It was a cool breezy Monday, we were at a local beach for a low-tide shoreline walk. I had packed lunch, with snacks to keep a growing toddler and six-year-old content. The boys played with friends, as I sat and chatted with a few of my girls. It was the perfect relaxing afternoon after a morning of unyielding infant cries and a cell phone ringing non-stop (at least one of the calls was from my husband!).   


Life called me back to reality after a few hours of unplugging and we had to leave to run a few errands. Pushing the double stroller back up the slanted parking lot - while wearing Elle, who was fast asleep - provided a 15-minute workout for the day.


When we finally made it back to the car, my arms were smoked! I got Xander out of the stroller and sat him in his seat... and that was where I made my mistake. I stepped back and moved the stroller out of the way, giving my limp arms a quick break, before buckling him. 


Xander stood up at that very moment, and because the car was slanted sideways he quickly lost his balance. In a matter of milliseconds, he was falling... face first. 


Watching him fall is a vision that has been imprinted into my brain, the way a broken projector replays a film clip over and over. The way his nose and forehead hit first, the way his neck bent back and his limp body collapsed onto the hard pavement.


James has been in the Army for almost 12 years now. Leaving college after his second year - and being accepted into medical school as a sophomore - James joined the Infantry to become a Ranger. While I love his story, and find it incredibly patriotic and admirable, we sometimes imagine how different our lives would be had he finished school and become an orthopedic surgeon. Of course our daydream always comes to the same end... if it hadn't been for the Army, we never would've met.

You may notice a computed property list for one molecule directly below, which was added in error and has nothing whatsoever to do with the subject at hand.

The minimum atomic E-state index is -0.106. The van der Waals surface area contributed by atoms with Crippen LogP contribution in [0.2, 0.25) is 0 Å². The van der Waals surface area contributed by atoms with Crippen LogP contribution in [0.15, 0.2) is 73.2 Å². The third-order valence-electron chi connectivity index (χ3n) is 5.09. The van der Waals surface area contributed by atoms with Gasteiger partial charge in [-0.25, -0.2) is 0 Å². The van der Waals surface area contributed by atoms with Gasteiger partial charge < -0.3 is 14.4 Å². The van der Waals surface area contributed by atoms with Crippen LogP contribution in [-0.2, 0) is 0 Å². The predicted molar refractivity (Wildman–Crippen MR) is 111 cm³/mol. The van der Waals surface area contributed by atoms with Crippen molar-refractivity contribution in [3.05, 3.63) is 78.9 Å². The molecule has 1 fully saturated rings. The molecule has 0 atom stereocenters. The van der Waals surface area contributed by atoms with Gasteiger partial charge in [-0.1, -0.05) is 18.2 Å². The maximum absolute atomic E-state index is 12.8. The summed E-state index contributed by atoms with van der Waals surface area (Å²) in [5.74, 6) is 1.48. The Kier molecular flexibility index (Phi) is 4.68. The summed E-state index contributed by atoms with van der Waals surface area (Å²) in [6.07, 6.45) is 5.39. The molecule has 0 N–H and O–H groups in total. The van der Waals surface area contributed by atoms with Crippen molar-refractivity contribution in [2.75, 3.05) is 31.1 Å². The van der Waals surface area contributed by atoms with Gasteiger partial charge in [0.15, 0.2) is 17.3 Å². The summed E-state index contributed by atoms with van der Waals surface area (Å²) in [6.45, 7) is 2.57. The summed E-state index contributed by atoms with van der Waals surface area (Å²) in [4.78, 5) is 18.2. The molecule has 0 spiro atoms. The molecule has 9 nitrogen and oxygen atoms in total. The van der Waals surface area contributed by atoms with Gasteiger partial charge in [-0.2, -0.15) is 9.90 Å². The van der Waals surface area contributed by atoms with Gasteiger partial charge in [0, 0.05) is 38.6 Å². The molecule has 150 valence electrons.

At some point, my husband intents to go back to college to pursue a medical career. In the meantime, he has thankfully retained quite a bit of the pre-med knowledge he had learned, which has been helpful on numerous occasion.


I was so thankful that on my first attempt to call him, he answered. From the middle of the desert.


On the outside, I was calm and collected... but on the inside I was an absolute mess. The sound of his voice almost put me into tears.


I sent him a photo of Xander's face, that had already begun to swell. His nose was bleeding profusely, it looked as though he had a piece of gravel stuck in the skin underneath. I thought he needed a few stitches. He had a golf ball-sized bump in the middle of his little forehead. Luckily, he didn't break or move any of his teeth... but I was worried he had broken his nose.


James did an assessment of his own and had a medic take a look at the photo as well. He assured me that he thought Xander would be fine, that his injuries looked superficial.  


About an hour later, we were in the ER to make sure he didn't have a concussion. That's how long it took to drive home and repack the diaper bag. Luckily our on-post subdivision is right near the hospital. I was unable to get ahold of our neighbors, so all three kiddos were still in tow - until an amazing girlfriend insisted on coming to pick up Leo and Elle a few hours later.